Noise is a prominent feature in many urban areas, coming from not just transport but also industries. There are various studies done on the effect occupational and environmental noise exposure on humans, such as that by Stansfield & Matheson (2003), and also the effects of noise exposure on the ecology system (Forman & Alexander, 1998). I’ll try to give a brief summary on these two papers.
Noise as an environmental stressor and nuisance (Stansfield & Matheson, 2003), and is found to cause progressive loss of hearing (under continuous exposure), with an increase in the threshold of hearing sensitivity. Other than auditory effects on health, continuous exposure to noise can give rise to a host of other problems for the human population too.
- Sleep disturbances
- Impaired cognitive performances
- Cardiovascular Diseases
- Psychological disorders
Meanwhile, Forman & Alexander (1998) highlights how roads impact local ecology with various local hydrological and erosional effects. I will however, focus on the section on ‘Vehicle Disturbance and Road Avoidance‘. The research highlights how different species are affected by vehicle disturbances, and in particular, songbirds who are extremely sensitive to noise levels (for instance, the most sensitive woodland species, the cuckoo, showed a decline of density at 35 decibels.) The article further describes the effect of traffic noise in affecting animals, which not only includes increase in stress levels due to the noise, but other disturbances and changes to the ecosystem which includes the barrier effect of roads which affects the population of various species and their distribution (one example is the genetic structure of small local populations of the common frog in Germany).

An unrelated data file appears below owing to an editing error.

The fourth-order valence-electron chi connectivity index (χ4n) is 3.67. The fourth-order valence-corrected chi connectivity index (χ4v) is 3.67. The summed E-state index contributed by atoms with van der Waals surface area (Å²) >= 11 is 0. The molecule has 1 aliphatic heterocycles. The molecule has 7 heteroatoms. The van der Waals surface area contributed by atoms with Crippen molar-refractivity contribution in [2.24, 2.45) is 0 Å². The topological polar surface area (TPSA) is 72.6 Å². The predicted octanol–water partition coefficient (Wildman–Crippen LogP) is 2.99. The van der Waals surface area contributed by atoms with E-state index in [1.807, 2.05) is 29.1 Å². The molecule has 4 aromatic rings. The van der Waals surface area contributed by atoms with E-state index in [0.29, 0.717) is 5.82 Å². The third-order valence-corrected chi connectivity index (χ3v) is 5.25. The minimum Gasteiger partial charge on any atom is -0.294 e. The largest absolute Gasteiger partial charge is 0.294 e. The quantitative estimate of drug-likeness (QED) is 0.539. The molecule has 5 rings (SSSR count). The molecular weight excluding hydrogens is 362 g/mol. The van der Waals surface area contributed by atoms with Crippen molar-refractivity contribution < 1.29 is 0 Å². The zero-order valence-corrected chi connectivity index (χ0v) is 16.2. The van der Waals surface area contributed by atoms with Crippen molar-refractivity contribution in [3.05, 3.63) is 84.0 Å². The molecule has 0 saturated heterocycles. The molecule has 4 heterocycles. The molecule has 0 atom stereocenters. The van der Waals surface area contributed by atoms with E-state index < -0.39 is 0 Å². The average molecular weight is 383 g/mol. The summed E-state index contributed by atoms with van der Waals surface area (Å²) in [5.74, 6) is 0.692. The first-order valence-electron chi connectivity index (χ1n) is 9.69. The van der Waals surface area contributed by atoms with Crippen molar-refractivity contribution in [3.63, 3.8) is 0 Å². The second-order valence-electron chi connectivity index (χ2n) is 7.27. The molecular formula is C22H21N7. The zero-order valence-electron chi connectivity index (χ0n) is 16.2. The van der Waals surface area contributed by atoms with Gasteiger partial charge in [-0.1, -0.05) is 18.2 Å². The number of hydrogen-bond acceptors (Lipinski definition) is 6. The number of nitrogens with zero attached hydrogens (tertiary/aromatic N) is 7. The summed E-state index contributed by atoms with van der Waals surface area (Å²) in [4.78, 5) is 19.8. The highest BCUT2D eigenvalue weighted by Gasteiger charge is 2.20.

Reading this article reminded me of a series of pictures I saw online about wildlife bridges.
I think I’ll need to read more about the benefits of such bridges, but I can see how these bridges can have the potential to remove the barrier effects of roads, and reducing the number of road kills if animals use them. I doubt they will remove the effects of toxic particulates and noise from vehicles though, but this is the least we can do along existing highways that have already been built to minimize further damage to local ecology.
Forman, R. and Alexander, L. (1998). Roads and their major Ecological Effects. The Annual Review of Ecology, Evolution, and Systematics 29:207-231
Stansfeld, S. and Matheson, M. (2003). Noise pollution: non-auditory effects on health. British Medical Bulletin 68: 243-257
The World Geography (2012) Unusual Bridges for Animals — Wildlife Overpasses. [Online] Retrieved from: http://www.theworldgeography.com/2012/06/unusual-bridges-for-animals-wildlife.html [Last accessed: 15 March 2015]